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|Coworth Park Hotel|
|Location||Sunningdale, near Ascot, Windsor and Maidenhead, UK|
Coworth House, currently known as Coworth Park Hotel, is a late 18th-century country house situated at Sunningdale, near Ascot, in the English county of Berkshire. In 2008, its interiors were gutted and rebuilt to facilitate the house's new use as a hotel. The exterior facades were retained, but a new roof, while uniting the corps de logis and its later early 19th-century flanking wings, has marred the intended Palladian concept of the architecture. Coworth House opened as a luxury hotel-spa on 27 September 2010.
Coworth House dates in its oldest form from 1776, the sixteenth year of the reign of George III, the year Captain Cook embarked on his third – and last – world voyage, and the year the rebellious American colonists passed the Declaration of Independence. It takes its name from the surrounding hamlet of Coworth which until a reorganisation in 1894 lay in the parish and manor of Old Windsor. In the late Victorian era there was a Coworth House in British Columbia; and from the 1930s until at least the onset of the Second World War, The Coworth Stakes for two-year-olds was run over five furlongs for five hundred sovereigns at Hurst Park each July. The Devil's Highway, the Roman road running from London to Silchester, half a mile to the north, runs through the estate.
The land that Coworth House stands on was granted in 1066 by the saintly Edward the Confessor to Westminster Abbey. William the Conqueror regained possession of it from the Abbey in exchange for lands in Essex. Theoretically, the manor of Old Windsor still remains with the Crown. In 1606 it was leased by James I to Richard Powney, whose great grandson, Penyston Powney, was administering it in 1737. After his death in 1757, his son and heir, Penyston Porlock Powney, became the Crown lessee, and was still appearing as such in records when Coworth House was constructed in 1776.
The land on which Coworth House stands was conveyed in 1770 by William Hatch and Elizabeth his wife, who were presumably Powney's agents or sub-tenants, to one William Shepheard. No records survive to confirm as much, but in all likelihood it was William Shepheard who six years later constructed the dwelling seen today.
Shepheard was a prosperous East India merchant with offices in the City of London. He was the first of two men associated with British India to own the property. This was an era when the world anticipated making a financial killing in Asia – from the Court of Directors of the East India Company sitting in their ornate offices in Leadenhall Street, to the company's network of military and civil servants out East. One might add to this every member of the army [regardless of rank] the numerous independent merchants living in the three British Presidencies of Bengal, Madras and Bombay – and the whole array of native Indian rulers ranging from Moslem sultans and Hindu rajas, to hordes of freebooters scouring the villages.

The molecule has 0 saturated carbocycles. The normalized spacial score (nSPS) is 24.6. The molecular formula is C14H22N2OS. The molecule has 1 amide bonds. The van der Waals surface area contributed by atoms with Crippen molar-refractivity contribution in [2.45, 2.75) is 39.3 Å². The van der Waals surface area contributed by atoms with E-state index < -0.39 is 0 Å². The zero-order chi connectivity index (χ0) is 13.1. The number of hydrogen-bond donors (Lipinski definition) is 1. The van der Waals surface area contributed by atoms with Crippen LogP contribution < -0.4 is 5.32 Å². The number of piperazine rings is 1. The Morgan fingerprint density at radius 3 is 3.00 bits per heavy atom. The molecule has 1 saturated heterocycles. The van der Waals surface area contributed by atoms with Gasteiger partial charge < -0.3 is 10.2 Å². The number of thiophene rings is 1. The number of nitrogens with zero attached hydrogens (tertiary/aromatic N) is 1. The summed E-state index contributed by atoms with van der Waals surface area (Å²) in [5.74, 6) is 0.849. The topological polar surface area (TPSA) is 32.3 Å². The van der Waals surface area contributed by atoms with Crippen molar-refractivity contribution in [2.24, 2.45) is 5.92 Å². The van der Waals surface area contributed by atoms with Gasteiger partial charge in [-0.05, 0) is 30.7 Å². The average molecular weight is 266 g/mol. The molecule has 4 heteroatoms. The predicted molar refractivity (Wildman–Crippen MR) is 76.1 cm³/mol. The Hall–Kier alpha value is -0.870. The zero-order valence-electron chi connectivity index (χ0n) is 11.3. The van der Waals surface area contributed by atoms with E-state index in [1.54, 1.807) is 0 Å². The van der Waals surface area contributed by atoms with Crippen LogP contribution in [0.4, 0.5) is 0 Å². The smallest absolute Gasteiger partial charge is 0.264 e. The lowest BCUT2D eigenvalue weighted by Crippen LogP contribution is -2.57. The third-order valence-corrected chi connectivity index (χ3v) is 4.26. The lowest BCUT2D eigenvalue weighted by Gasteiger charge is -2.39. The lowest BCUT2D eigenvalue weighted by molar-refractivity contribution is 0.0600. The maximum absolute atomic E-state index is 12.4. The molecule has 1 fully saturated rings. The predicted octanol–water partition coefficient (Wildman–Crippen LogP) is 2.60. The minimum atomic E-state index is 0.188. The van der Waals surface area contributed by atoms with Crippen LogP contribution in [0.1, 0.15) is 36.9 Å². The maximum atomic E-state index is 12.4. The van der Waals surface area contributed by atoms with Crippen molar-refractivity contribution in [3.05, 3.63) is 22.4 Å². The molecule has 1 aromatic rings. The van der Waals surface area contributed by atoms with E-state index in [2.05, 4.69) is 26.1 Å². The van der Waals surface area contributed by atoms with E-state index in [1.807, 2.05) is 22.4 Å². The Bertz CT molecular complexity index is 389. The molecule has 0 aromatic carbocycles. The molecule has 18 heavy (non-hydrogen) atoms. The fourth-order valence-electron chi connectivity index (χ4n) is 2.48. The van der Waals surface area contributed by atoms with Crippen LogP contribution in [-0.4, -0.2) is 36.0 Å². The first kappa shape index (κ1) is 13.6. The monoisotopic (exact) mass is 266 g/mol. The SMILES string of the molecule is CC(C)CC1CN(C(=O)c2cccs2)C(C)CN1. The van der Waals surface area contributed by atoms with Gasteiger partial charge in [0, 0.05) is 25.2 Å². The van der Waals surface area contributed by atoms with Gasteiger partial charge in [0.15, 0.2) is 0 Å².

When Shepheard died about 1810, Coworth House passed to his son, also called William, whose executors sold it before 1836 to George Arbuthnot (1772–1843), a Scottish colonel who served in Madras. The 1841 census finds Arbuthnot sharing the house, perhaps as two distinct entities perhaps not, with the family of his nephew and son-in-law, John Alves Arbuthnot (1802–1875), a director of the London Assurance Company and of the London and Colonial Bank.
John Alves Arbuthnot was a son of Sir William Arbuthnot, 1st Baronet. He was born 3 October 1802 in Queen street, Edinburgh. He married his cousin, Mary (1812–1859), by whom he produced eleven children. He was the founding partner of the firm of Messrs. Arbuthnot Latham & Co. and was High Sheriff of Berkshire in 1873. He inherited Coworth House from his uncle and died here 20 August 1875 aged seventy-three, leaving a personal estate 'sworn under £400,000. He gave Coworth House – then called Coworth Park – to his daughters, 'for as long as more than two shall remain unmarried', then to his eldest son, William Arbuthnot (1833–1896) who at the time of his father’s death was living on the estate with his family at Park Lodge.
William Arbuthnot spent his formative years in India where in 1858 he married Adolphine, the second daughter of Edward Lecot, the French Consul at Madras. During that time, he worked for the family mercantile bank, Arbuthnot & Co., founded at Madras in 1810 and occupying the handsome pillared-and-pedimented Arbuthnot Building, replaced in the 1960s by a high-rise block.